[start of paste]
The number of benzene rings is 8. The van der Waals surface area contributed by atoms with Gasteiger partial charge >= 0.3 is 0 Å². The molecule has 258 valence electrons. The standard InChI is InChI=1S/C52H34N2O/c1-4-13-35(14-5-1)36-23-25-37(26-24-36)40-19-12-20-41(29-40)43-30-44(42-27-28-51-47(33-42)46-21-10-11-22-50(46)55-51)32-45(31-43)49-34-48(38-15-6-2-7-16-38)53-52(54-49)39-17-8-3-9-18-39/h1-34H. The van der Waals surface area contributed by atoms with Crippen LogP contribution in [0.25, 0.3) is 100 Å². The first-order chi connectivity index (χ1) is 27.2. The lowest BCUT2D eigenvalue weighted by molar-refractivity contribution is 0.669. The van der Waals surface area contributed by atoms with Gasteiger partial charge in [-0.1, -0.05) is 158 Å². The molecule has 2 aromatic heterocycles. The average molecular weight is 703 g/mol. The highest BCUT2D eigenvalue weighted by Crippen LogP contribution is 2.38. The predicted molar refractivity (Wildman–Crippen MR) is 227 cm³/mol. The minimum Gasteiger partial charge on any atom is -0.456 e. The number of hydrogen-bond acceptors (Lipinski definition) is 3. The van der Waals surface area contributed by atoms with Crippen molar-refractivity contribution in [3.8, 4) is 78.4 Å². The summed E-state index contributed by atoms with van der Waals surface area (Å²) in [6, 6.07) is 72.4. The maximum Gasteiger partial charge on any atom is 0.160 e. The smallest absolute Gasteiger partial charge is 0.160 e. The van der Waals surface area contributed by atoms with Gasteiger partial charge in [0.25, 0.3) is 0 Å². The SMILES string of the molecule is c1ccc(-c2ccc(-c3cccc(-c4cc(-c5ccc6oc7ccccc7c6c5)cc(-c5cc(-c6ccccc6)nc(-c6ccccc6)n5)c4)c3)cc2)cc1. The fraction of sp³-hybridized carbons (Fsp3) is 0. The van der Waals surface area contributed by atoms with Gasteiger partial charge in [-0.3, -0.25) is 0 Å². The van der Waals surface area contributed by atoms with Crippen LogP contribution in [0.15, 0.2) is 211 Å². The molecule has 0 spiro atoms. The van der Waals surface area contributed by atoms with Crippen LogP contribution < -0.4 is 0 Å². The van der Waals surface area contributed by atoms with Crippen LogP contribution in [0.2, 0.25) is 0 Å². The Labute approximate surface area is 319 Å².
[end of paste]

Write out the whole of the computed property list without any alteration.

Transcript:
The number of benzene rings is 8. The van der Waals surface area contributed by atoms with Gasteiger partial charge >= 0.3 is 0 Å². The molecule has 258 valence electrons. The standard InChI is InChI=1S/C52H34N2O/c1-4-13-35(14-5-1)36-23-25-37(26-24-36)40-19-12-20-41(29-40)43-30-44(42-27-28-51-47(33-42)46-21-10-11-22-50(46)55-51)32-45(31-43)49-34-48(38-15-6-2-7-16-38)53-52(54-49)39-17-8-3-9-18-39/h1-34H. The van der Waals surface area contributed by atoms with Crippen LogP contribution in [0.25, 0.3) is 100 Å². The first-order chi connectivity index (χ1) is 27.2. The lowest BCUT2D eigenvalue weighted by molar-refractivity contribution is 0.669. The van der Waals surface area contributed by atoms with Gasteiger partial charge in [-0.1, -0.05) is 158 Å². The molecule has 2 aromatic heterocycles. The average molecular weight is 703 g/mol. The highest BCUT2D eigenvalue weighted by Crippen LogP contribution is 2.38. The predicted molar refractivity (Wildman–Crippen MR) is 227 cm³/mol. The minimum Gasteiger partial charge on any atom is -0.456 e. The number of hydrogen-bond acceptors (Lipinski definition) is 3. The van der Waals surface area contributed by atoms with Crippen molar-refractivity contribution in [3.8, 4) is 78.4 Å². The summed E-state index contributed by atoms with van der Waals surface area (Å²) in [6, 6.07) is 72.4. The maximum Gasteiger partial charge on any atom is 0.160 e. The smallest absolute Gasteiger partial charge is 0.160 e. The van der Waals surface area contributed by atoms with Gasteiger partial charge in [0.25, 0.3) is 0 Å². The SMILES string of the molecule is c1ccc(-c2ccc(-c3cccc(-c4cc(-c5ccc6oc7ccccc7c6c5)cc(-c5cc(-c6ccccc6)nc(-c6ccccc6)n5)c4)c3)cc2)cc1. The fraction of sp³-hybridized carbons (Fsp3) is 0. The van der Waals surface area contributed by atoms with Gasteiger partial charge in [-0.3, -0.25) is 0 Å². The van der Waals surface area contributed by atoms with Crippen LogP contribution in [0.15, 0.2) is 211 Å². The molecule has 0 spiro atoms. The van der Waals surface area contributed by atoms with Crippen LogP contribution < -0.4 is 0 Å². The van der Waals surface area contributed by atoms with Crippen LogP contribution in [0.2, 0.25) is 0 Å². The Labute approximate surface area is 319 Å².